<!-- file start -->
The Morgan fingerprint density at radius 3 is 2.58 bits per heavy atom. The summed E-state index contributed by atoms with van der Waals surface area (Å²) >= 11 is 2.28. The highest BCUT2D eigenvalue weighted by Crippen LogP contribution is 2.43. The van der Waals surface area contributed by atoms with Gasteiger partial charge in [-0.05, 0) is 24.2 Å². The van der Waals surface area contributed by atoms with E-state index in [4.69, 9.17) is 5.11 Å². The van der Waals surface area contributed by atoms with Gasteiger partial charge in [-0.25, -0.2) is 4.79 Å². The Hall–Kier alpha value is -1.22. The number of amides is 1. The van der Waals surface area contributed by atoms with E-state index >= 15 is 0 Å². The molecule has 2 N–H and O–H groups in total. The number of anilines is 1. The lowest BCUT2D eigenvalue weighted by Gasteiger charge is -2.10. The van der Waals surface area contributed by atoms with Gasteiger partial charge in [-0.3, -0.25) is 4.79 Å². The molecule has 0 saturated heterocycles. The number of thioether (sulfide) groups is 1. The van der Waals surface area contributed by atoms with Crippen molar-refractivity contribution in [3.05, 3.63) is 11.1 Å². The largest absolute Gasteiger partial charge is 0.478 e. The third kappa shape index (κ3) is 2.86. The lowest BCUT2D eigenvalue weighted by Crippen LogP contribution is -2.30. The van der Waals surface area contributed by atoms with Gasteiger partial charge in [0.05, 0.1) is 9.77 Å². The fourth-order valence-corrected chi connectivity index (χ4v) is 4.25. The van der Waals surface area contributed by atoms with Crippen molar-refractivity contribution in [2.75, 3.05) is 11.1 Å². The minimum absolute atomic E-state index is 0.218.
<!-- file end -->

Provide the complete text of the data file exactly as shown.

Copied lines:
The Morgan fingerprint density at radius 3 is 2.58 bits per heavy atom. The summed E-state index contributed by atoms with van der Waals surface area (Å²) >= 11 is 2.28. The highest BCUT2D eigenvalue weighted by Crippen LogP contribution is 2.43. The van der Waals surface area contributed by atoms with Gasteiger partial charge in [-0.05, 0) is 24.2 Å². The van der Waals surface area contributed by atoms with E-state index in [4.69, 9.17) is 5.11 Å². The van der Waals surface area contributed by atoms with Gasteiger partial charge in [-0.25, -0.2) is 4.79 Å². The Hall–Kier alpha value is -1.22. The number of amides is 1. The van der Waals surface area contributed by atoms with E-state index >= 15 is 0 Å². The molecule has 2 N–H and O–H groups in total. The number of anilines is 1. The lowest BCUT2D eigenvalue weighted by Gasteiger charge is -2.10. The van der Waals surface area contributed by atoms with Gasteiger partial charge in [-0.3, -0.25) is 4.79 Å². The molecule has 0 saturated heterocycles. The number of thioether (sulfide) groups is 1. The van der Waals surface area contributed by atoms with Crippen molar-refractivity contribution in [3.05, 3.63) is 11.1 Å². The largest absolute Gasteiger partial charge is 0.478 e. The third kappa shape index (κ3) is 2.86. The lowest BCUT2D eigenvalue weighted by Crippen LogP contribution is -2.30. The van der Waals surface area contributed by atoms with Gasteiger partial charge in [0.05, 0.1) is 9.77 Å². The fourth-order valence-corrected chi connectivity index (χ4v) is 4.25. The van der Waals surface area contributed by atoms with Crippen molar-refractivity contribution in [2.75, 3.05) is 11.1 Å². The minimum absolute atomic E-state index is 0.218.